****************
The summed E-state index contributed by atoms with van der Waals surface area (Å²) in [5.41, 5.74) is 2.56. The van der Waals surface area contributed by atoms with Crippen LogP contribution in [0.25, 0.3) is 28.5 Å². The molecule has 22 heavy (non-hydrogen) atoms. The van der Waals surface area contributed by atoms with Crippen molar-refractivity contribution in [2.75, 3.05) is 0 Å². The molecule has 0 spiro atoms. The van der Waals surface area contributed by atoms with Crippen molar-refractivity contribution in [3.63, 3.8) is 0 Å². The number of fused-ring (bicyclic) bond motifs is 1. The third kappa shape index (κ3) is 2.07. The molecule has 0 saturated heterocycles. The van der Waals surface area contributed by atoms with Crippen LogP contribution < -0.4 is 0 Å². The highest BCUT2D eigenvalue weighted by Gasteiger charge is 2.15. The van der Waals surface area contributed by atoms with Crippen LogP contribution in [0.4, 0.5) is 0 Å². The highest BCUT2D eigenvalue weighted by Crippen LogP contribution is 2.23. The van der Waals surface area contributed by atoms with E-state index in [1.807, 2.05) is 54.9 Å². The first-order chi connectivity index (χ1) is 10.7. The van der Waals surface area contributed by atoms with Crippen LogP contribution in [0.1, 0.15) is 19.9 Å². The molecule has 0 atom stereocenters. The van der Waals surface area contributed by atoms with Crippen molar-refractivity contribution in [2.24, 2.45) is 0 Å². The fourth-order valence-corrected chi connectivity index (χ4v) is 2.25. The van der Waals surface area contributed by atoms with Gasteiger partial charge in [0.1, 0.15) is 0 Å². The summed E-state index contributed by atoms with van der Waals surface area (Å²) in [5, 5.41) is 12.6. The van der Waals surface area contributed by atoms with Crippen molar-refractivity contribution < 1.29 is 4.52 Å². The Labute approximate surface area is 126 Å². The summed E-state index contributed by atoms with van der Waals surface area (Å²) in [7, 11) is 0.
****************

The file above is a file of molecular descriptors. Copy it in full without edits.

The summed E-state index contributed by atoms with van der Waals surface area (Å²) in [5.41, 5.74) is 2.56. The van der Waals surface area contributed by atoms with Crippen LogP contribution in [0.25, 0.3) is 28.5 Å². The molecule has 22 heavy (non-hydrogen) atoms. The van der Waals surface area contributed by atoms with Crippen molar-refractivity contribution in [2.75, 3.05) is 0 Å². The molecule has 0 spiro atoms. The van der Waals surface area contributed by atoms with Crippen molar-refractivity contribution in [3.63, 3.8) is 0 Å². The number of fused-ring (bicyclic) bond motifs is 1. The third kappa shape index (κ3) is 2.07. The molecule has 0 saturated heterocycles. The van der Waals surface area contributed by atoms with Crippen LogP contribution < -0.4 is 0 Å². The highest BCUT2D eigenvalue weighted by Gasteiger charge is 2.15. The van der Waals surface area contributed by atoms with Crippen LogP contribution in [0.4, 0.5) is 0 Å². The highest BCUT2D eigenvalue weighted by Crippen LogP contribution is 2.23. The van der Waals surface area contributed by atoms with E-state index in [1.807, 2.05) is 54.9 Å². The first-order chi connectivity index (χ1) is 10.7. The van der Waals surface area contributed by atoms with Crippen LogP contribution in [0.1, 0.15) is 19.9 Å². The molecule has 0 atom stereocenters. The van der Waals surface area contributed by atoms with Crippen molar-refractivity contribution in [2.24, 2.45) is 0 Å². The fourth-order valence-corrected chi connectivity index (χ4v) is 2.25. The van der Waals surface area contributed by atoms with Gasteiger partial charge in [0.1, 0.15) is 0 Å². The summed E-state index contributed by atoms with van der Waals surface area (Å²) in [5, 5.41) is 12.6. The van der Waals surface area contributed by atoms with Crippen molar-refractivity contribution < 1.29 is 4.52 Å². The Labute approximate surface area is 126 Å². The summed E-state index contributed by atoms with van der Waals surface area (Å²) in [7, 11) is 0.